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AB0654 Drug Survival and Switching Rate of TNF Inhibitors in A Cohort of Patients with Ankylosing Spondylitis with Long Term Follow Up
  1. K. Klavdianou,
  2. A. Lazarini,
  3. C. Koutsianas,
  4. C. Tsalapaki,
  5. K. Thomas,
  6. C. Hatzara,
  7. K. Antonatou,
  8. D. Vassilopoulos
  1. Joint Rheumatology Program, Clinical Immunology-Rheumatology Unit, 2nd Department of Medicine and Laboratory, National University of Athens Medical School, Athens, Greece


Background Although the efficacy of TNF inhibitors (TNFi) in ankylosing spondylitis (AS) is well established, their long term survival (>5 years), baseline prognostic factors for their discontinuation and switching rate have not been adequately studied in daily clinical practice.

Objectives To estimate the long-term survival, switching rate of TNFi as well as to identify baseline predictors for drug survival in a cohort of patients with AS in real life settings.

Methods A retrospective systematic chart review of all AS patients treated with TNFi in our Rheumatology Unit from 1/1/2003 to 31/12/2015 was performed. Demographic, clinical and laboratory data were collected and analyzed. Drug survival was estimated by Kaplan-Meier analysis. The impact of several covariates on drug survival was analysed by Cox regression.

Results 103 AS patients who had received etanercept (ETN, n=41), infliximab (INF, n=33), adalimumab (ADA, n=21), golimumab (GOL, n=7) or certolizumab pegol (CZP, n=1) were included. Patients were predominantly males (67%, n=69) with a mean age of 45±11.8 years and a median disease duration of 7 years. The patients were followed for a median time of 5 years (mean: 5.1±2.6 years). Peripheral arthritis was present in 42% (n=43) and extra-articular manifestations in 26.5% (n=27) of patients. The majority (94%, n=97) received TNFi as monotherapy. The mean overall survival of the first TNFi was 81.2±6.7 months (40% survival after 7 years). ADA demonstrated a longer survival (84±8.5 months) compared both to ETN (53±6 months, p=0.04) and INF (76±11 months, p=0.063). 43 patients (42%) discontinued the 1st TNFi due to adverse events (37%), inadequate response (35%) or other reasons (28%). 10% of patients were lost to follow up. No difference in discontinuation reasons was found among the different TNFi (p=0.125). 33 patients (32%) switched to a second TNFi (ADA: n=23, ETN: n=3, INF: n=3, GOL n=2, CZP n=1). Overall the retention to therapy was better for non-switchers compared to switchers' to a second TNFi (81.2±6.7 months vs. 42.8±7 months, p=0.086). Specifically for ADA, this difference was statistically significant (p=0.03). Among several baseline variables (age, disease duration, extra-articular manifestations, peripheral arthritis, HLA B27 status), none was predictive for therapy discontinuation. Although lower baseline CRP (HR=0.7, 95% CI: 0.5–1.3), longer disease duration (HR=1.1, 95% CI: 0.9–1.3), concurrent smoking (HR=4.9, 95% CI: 0.9–25) and male gender (HR=4.8, 95% CI: 0.8–26) were associated with higher risk for drug discontinuation, these did not prove to be statistically significant by multivariate analysis.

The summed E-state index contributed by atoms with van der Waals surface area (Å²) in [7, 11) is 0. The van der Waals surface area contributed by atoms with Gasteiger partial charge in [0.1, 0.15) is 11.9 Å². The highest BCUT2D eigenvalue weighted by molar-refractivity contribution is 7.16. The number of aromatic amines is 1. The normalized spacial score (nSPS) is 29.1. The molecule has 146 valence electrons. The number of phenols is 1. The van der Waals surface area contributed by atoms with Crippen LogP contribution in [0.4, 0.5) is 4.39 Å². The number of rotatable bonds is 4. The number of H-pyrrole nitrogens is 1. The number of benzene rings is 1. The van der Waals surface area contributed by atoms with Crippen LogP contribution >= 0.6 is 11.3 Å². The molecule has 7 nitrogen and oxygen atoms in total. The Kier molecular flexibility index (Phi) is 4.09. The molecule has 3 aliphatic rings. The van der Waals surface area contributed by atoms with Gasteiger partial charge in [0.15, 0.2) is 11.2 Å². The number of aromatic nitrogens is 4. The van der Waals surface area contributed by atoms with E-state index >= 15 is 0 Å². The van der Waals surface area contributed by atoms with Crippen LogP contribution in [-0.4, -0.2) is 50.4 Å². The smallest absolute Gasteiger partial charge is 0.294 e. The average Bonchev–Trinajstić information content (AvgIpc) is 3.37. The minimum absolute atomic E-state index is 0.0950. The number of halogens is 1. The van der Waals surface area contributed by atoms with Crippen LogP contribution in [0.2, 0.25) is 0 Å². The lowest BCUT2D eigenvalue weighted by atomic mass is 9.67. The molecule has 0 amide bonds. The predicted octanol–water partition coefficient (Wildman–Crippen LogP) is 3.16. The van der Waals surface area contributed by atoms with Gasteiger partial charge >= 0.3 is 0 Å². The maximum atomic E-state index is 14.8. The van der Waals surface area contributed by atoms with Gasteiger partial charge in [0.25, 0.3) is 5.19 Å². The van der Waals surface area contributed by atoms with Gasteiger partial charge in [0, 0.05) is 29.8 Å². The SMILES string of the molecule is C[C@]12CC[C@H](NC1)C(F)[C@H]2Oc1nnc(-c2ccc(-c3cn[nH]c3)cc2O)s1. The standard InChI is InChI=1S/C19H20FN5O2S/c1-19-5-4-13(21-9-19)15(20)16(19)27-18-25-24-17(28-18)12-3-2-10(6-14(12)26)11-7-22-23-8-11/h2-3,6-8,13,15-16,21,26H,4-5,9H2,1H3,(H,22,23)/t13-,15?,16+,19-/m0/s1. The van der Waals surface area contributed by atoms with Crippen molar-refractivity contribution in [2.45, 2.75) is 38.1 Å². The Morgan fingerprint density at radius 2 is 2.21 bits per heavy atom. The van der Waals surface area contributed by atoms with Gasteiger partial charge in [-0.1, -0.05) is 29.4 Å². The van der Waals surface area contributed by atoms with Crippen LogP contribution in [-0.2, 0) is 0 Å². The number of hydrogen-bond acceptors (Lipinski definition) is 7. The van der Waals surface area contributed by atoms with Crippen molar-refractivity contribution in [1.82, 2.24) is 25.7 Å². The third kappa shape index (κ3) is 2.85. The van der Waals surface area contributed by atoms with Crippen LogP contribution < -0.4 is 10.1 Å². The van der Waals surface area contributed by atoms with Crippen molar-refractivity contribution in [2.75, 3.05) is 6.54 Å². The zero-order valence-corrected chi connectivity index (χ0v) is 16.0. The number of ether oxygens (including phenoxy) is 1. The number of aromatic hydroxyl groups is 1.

Conclusions Only 40% of AS patients remain on their 1st TNFi 7 years after starting treatment. ADA demonstrated longer survival compared to ETN and INF as the 1st TNFi. Approximately one-third of patients switched to a 2nd TNFi which had a shorter survival compared to the 1st. In our patient cohort we did not identify any baseline predictors for longer drug survival.

Acknowledgement Supported by research grants from the Special Account for Research Grants (S.A.R.G.), National and Kapodistrian University of Athens, Athens, Greece.

Disclosure of Interest None declared

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